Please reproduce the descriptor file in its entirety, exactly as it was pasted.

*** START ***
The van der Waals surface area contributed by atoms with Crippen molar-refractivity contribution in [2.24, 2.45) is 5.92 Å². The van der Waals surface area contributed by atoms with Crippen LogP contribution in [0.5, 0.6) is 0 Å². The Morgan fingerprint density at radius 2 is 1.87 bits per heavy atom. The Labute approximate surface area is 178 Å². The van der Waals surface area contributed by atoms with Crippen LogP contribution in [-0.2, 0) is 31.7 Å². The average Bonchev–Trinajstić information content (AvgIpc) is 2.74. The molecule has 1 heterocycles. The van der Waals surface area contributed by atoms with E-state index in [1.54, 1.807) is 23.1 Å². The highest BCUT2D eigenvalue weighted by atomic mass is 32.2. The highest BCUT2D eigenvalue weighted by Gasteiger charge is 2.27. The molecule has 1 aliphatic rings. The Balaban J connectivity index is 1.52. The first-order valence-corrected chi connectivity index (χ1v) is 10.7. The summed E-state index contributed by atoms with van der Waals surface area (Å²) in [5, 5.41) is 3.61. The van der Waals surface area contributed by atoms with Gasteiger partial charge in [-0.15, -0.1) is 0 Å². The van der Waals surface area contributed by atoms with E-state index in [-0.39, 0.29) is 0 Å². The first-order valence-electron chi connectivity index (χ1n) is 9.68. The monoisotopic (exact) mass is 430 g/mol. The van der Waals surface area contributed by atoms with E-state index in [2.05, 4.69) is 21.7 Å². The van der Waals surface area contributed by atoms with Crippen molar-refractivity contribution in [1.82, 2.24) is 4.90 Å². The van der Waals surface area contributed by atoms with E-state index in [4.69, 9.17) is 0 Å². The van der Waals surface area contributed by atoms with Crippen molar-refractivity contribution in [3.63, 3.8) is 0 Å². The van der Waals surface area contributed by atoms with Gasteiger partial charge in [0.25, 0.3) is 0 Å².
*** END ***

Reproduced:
The van der Waals surface area contributed by atoms with Crippen molar-refractivity contribution in [2.24, 2.45) is 5.92 Å². The van der Waals surface area contributed by atoms with Crippen LogP contribution in [0.5, 0.6) is 0 Å². The Morgan fingerprint density at radius 2 is 1.87 bits per heavy atom. The Labute approximate surface area is 178 Å². The van der Waals surface area contributed by atoms with Crippen LogP contribution in [-0.2, 0) is 31.7 Å². The average Bonchev–Trinajstić information content (AvgIpc) is 2.74. The molecule has 1 heterocycles. The van der Waals surface area contributed by atoms with E-state index in [1.54, 1.807) is 23.1 Å². The highest BCUT2D eigenvalue weighted by atomic mass is 32.2. The highest BCUT2D eigenvalue weighted by Gasteiger charge is 2.27. The molecule has 1 aliphatic rings. The Balaban J connectivity index is 1.52. The first-order valence-corrected chi connectivity index (χ1v) is 10.7. The summed E-state index contributed by atoms with van der Waals surface area (Å²) in [5, 5.41) is 3.61. The van der Waals surface area contributed by atoms with Gasteiger partial charge in [-0.15, -0.1) is 0 Å². The van der Waals surface area contributed by atoms with E-state index in [-0.39, 0.29) is 0 Å². The first-order valence-electron chi connectivity index (χ1n) is 9.68. The monoisotopic (exact) mass is 430 g/mol. The van der Waals surface area contributed by atoms with E-state index in [2.05, 4.69) is 21.7 Å². The van der Waals surface area contributed by atoms with Crippen molar-refractivity contribution in [1.82, 2.24) is 4.90 Å². The van der Waals surface area contributed by atoms with E-state index in [4.69, 9.17) is 0 Å². The van der Waals surface area contributed by atoms with Crippen molar-refractivity contribution in [3.63, 3.8) is 0 Å². The van der Waals surface area contributed by atoms with Gasteiger partial charge in [0.25, 0.3) is 0 Å².